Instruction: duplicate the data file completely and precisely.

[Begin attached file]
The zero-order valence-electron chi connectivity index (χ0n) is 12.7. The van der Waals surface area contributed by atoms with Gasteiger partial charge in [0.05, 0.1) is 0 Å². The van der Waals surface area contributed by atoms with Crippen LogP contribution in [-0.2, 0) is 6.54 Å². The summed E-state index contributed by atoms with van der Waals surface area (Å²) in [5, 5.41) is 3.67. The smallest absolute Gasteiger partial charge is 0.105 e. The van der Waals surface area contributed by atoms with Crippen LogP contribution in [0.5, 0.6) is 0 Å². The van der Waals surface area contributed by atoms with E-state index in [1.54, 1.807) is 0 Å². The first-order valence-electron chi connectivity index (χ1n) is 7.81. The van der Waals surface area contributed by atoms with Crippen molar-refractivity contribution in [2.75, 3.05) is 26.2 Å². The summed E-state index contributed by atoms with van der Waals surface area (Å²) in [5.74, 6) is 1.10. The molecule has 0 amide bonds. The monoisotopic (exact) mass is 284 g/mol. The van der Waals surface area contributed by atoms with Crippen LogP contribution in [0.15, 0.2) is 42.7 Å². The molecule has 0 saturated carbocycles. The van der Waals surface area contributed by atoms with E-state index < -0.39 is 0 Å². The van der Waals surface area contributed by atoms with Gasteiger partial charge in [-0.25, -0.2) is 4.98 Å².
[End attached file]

The zero-order valence-electron chi connectivity index (χ0n) is 12.7. The van der Waals surface area contributed by atoms with Gasteiger partial charge in [0.05, 0.1) is 0 Å². The van der Waals surface area contributed by atoms with Crippen LogP contribution in [-0.2, 0) is 6.54 Å². The summed E-state index contributed by atoms with van der Waals surface area (Å²) in [5, 5.41) is 3.67. The smallest absolute Gasteiger partial charge is 0.105 e. The van der Waals surface area contributed by atoms with Crippen LogP contribution in [0.5, 0.6) is 0 Å². The van der Waals surface area contributed by atoms with E-state index in [1.54, 1.807) is 0 Å². The first-order valence-electron chi connectivity index (χ1n) is 7.81. The van der Waals surface area contributed by atoms with Crippen molar-refractivity contribution in [2.75, 3.05) is 26.2 Å². The summed E-state index contributed by atoms with van der Waals surface area (Å²) in [5.74, 6) is 1.10. The molecule has 0 amide bonds. The monoisotopic (exact) mass is 284 g/mol. The van der Waals surface area contributed by atoms with Crippen LogP contribution in [0.15, 0.2) is 42.7 Å². The molecule has 0 saturated carbocycles. The van der Waals surface area contributed by atoms with E-state index < -0.39 is 0 Å². The van der Waals surface area contributed by atoms with Gasteiger partial charge in [-0.25, -0.2) is 4.98 Å².